For anyone considering buying an apple watch now that it works with braille, it's worth noting that not all displays that work with iOS work with it. I was able to pair a Hims display no problem, but pairing a 5th gen Focus results in a device not supported error, though this may have been fixed in the GM release. I also heard orbits work fine. So it may be necessary to crowd source a list of compatible displays or wait for apple to publish a list.
There has to be a happy medium between the corporate "let's maintain everything forever, yay 20 more years of IE" and the open-source "let's release breaking changes every Tuesday just for fun." But I don't think we're there.
Since Mastodon doesn't support citing posts by others yet, here's a manual one. I came to the same realization after my third attempt at switching to Android last year, with the first two having happened in 2013 (4 days) and 2014 (18 days). And I'll just add that Microsoft abandoning Windows 10 mobile is probably the saddest thing that has happened to mobile accessibility in recent years. That OS had so much accessibility promise, but Microsoft blew it.
I've converted a couple of videos from the archived 1996 website of Babylon 5 to a modern format for your enjoyment!
The original file is at the resolution of 156x88 but the content is so 90's internet that I just had to.
Starting with Ivanova welcoming you to the online experience with a bit of a warning.
And sure enough, VoiceOver specifically tells you to use the rotor to enable direct touch for specific apps. So while this might seem a bit annoying at first, ultimately I think this is actually a really good thing for the reasons I mentioned in previous posts.
Before, if you went into any of these apps, you wouldn't even get the chance to turn it on because you'd lose all touch. Well, I noticed my flicktype wasn't kicking into direct touch after a phone restart and I had to turn it on manually. Now I just looked with hints turned on...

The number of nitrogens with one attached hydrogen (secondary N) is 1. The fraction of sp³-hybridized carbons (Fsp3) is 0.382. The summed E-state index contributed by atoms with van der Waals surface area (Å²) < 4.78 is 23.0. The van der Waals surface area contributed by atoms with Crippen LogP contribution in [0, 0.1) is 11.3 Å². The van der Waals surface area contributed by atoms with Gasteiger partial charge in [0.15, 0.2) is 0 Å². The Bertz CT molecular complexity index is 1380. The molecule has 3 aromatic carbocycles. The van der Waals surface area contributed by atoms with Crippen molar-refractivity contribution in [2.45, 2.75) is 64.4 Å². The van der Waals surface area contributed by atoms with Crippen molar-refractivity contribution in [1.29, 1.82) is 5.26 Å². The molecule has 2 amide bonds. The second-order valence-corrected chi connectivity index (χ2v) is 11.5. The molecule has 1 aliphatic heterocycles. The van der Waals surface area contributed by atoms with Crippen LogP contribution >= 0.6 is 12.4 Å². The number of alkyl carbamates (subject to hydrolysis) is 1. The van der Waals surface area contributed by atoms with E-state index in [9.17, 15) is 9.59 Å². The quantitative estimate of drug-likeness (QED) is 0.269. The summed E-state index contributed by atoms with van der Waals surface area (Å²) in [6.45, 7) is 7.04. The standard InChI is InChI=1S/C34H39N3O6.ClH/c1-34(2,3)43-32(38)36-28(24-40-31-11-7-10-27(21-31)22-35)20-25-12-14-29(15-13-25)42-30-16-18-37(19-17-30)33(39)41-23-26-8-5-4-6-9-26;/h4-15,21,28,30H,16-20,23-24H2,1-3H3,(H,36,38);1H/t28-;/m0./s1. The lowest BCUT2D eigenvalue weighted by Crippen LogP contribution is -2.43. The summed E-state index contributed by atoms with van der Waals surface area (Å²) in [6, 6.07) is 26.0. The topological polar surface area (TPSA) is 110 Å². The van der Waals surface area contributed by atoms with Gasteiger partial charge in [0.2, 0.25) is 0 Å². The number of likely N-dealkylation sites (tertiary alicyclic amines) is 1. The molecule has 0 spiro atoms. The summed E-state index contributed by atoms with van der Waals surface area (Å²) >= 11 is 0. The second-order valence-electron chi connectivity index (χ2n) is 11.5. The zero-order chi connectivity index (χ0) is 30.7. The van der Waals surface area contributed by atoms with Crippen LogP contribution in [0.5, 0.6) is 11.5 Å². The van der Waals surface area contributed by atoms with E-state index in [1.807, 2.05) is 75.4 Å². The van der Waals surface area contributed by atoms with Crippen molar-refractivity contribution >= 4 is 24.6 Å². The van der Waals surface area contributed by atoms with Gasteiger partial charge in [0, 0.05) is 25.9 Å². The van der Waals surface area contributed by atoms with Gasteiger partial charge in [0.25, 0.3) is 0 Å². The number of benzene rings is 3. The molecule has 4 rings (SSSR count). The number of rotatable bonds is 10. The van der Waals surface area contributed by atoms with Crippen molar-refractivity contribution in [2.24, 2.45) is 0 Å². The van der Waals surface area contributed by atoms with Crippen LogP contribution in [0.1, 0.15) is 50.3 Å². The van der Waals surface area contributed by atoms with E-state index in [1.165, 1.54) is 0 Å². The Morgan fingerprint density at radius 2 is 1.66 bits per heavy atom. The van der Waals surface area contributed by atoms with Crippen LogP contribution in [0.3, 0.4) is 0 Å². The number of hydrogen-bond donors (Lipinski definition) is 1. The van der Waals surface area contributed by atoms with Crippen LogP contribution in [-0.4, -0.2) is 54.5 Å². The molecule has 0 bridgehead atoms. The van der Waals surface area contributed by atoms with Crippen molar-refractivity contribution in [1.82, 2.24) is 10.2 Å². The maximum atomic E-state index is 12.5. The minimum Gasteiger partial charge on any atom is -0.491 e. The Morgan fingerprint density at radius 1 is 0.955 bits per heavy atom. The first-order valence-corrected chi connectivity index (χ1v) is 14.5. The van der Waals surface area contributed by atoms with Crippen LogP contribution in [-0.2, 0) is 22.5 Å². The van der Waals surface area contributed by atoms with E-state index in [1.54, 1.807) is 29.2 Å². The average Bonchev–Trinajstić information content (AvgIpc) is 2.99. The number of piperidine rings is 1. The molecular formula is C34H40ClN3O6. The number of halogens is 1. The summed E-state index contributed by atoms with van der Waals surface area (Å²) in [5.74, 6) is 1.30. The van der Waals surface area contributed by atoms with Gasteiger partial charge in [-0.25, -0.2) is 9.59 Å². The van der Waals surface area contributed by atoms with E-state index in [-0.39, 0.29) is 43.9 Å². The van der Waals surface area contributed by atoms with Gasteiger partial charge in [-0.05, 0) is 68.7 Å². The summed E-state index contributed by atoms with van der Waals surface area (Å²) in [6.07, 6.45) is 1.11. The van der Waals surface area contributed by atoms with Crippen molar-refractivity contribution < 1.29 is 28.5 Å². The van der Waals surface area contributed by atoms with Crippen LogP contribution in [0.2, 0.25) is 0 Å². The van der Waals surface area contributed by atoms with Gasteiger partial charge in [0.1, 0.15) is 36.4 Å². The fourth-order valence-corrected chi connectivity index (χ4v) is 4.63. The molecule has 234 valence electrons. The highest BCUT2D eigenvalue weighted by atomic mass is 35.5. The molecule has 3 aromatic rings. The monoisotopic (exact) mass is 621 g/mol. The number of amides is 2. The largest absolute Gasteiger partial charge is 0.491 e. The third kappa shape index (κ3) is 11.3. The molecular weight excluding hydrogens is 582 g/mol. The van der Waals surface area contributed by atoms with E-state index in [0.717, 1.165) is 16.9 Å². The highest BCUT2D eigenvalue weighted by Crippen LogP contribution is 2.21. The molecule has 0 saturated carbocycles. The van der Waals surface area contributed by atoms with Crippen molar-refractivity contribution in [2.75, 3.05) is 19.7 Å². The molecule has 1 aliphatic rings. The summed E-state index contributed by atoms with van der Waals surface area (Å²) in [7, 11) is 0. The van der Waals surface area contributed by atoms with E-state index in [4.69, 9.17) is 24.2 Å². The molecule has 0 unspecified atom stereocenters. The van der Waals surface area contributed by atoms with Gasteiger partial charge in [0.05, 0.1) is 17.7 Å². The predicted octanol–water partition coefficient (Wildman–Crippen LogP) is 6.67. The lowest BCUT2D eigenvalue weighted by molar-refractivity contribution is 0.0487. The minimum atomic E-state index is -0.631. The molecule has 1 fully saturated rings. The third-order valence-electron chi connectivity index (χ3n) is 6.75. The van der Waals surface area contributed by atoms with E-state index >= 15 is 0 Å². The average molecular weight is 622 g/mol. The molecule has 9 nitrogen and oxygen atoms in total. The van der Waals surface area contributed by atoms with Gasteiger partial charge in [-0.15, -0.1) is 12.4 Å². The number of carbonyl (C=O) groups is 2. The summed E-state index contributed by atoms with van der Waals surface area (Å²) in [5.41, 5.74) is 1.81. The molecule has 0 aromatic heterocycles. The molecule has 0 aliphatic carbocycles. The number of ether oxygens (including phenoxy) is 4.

Also note I don't put the blame entirely on the developers themselves. No architect or civil engineer has to go out in their spare time to learn how to make accessible buildings or crosswalks. It's part of their core education.
Somehow, my CS education thought it was super important to tell me about linked lists and data structures, but not how blind people use the internet. I think they could have spared at least a week on this.
I think it goes to show how immature our field is, when software engineers can work for decades without learning how to make their apps usable by blind or otherwise disabled people. Imagine if architects designed buildings without wheelchair ramps, or if civil engineers designed crosswalks without grooves or curb cuts.
They used to! And it was super dangerous! But now there are regulations forcing the engineers to figure this stuff out. I imagine accessibility will be the same in the future.
FYI from gorhill (maintainer of uBlock Origin) regarding DuckDuckGo's Privacy Essentials web extension (https://addons.mozilla.org/en-US/firefox/addon/duckduckgo-for-firefox/):
> Regarding 3rd-party exposure, I find that uBO protects you better... For instance, while DDG reports that ad.doubleclick\.net was blocked on CNBC, the network pane reports that not ALL requests to ad.doubleclick\.net were blocked, and as a result, ad.doubleclick\.net still gets to know which page you are visiting. - https://nitter.snopyta.org/gorhill/status/1273263804911140865